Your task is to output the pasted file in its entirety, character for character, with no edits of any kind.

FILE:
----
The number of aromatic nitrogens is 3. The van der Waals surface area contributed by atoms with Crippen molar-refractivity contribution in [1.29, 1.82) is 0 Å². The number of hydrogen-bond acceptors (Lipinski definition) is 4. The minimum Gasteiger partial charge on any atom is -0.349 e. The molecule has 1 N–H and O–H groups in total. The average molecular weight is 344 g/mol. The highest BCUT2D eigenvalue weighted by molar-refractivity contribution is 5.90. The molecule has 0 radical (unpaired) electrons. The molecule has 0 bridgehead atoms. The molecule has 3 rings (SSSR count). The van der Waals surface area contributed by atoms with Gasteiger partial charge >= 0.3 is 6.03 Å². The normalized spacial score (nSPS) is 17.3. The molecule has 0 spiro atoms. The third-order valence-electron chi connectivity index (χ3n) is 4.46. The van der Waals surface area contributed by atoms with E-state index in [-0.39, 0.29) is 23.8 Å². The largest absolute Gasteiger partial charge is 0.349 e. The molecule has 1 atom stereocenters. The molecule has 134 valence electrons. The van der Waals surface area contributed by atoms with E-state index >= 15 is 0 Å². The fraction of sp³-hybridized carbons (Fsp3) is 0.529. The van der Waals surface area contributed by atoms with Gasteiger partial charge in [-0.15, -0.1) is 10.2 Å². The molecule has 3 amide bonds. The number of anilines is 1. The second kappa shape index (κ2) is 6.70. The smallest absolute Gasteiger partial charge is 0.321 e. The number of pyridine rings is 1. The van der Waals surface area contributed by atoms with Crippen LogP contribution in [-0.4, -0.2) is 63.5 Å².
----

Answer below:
The number of aromatic nitrogens is 3. The van der Waals surface area contributed by atoms with Crippen molar-refractivity contribution in [1.29, 1.82) is 0 Å². The number of hydrogen-bond acceptors (Lipinski definition) is 4. The minimum Gasteiger partial charge on any atom is -0.349 e. The molecule has 1 N–H and O–H groups in total. The average molecular weight is 344 g/mol. The highest BCUT2D eigenvalue weighted by molar-refractivity contribution is 5.90. The molecule has 0 radical (unpaired) electrons. The molecule has 0 bridgehead atoms. The molecule has 3 rings (SSSR count). The van der Waals surface area contributed by atoms with Gasteiger partial charge >= 0.3 is 6.03 Å². The normalized spacial score (nSPS) is 17.3. The molecule has 0 spiro atoms. The third-order valence-electron chi connectivity index (χ3n) is 4.46. The van der Waals surface area contributed by atoms with E-state index in [-0.39, 0.29) is 23.8 Å². The largest absolute Gasteiger partial charge is 0.349 e. The molecule has 1 atom stereocenters. The molecule has 134 valence electrons. The van der Waals surface area contributed by atoms with E-state index >= 15 is 0 Å². The fraction of sp³-hybridized carbons (Fsp3) is 0.529. The van der Waals surface area contributed by atoms with Gasteiger partial charge in [-0.15, -0.1) is 10.2 Å². The molecule has 3 amide bonds. The number of anilines is 1. The second kappa shape index (κ2) is 6.70. The smallest absolute Gasteiger partial charge is 0.321 e. The number of pyridine rings is 1. The van der Waals surface area contributed by atoms with Crippen LogP contribution in [-0.4, -0.2) is 63.5 Å².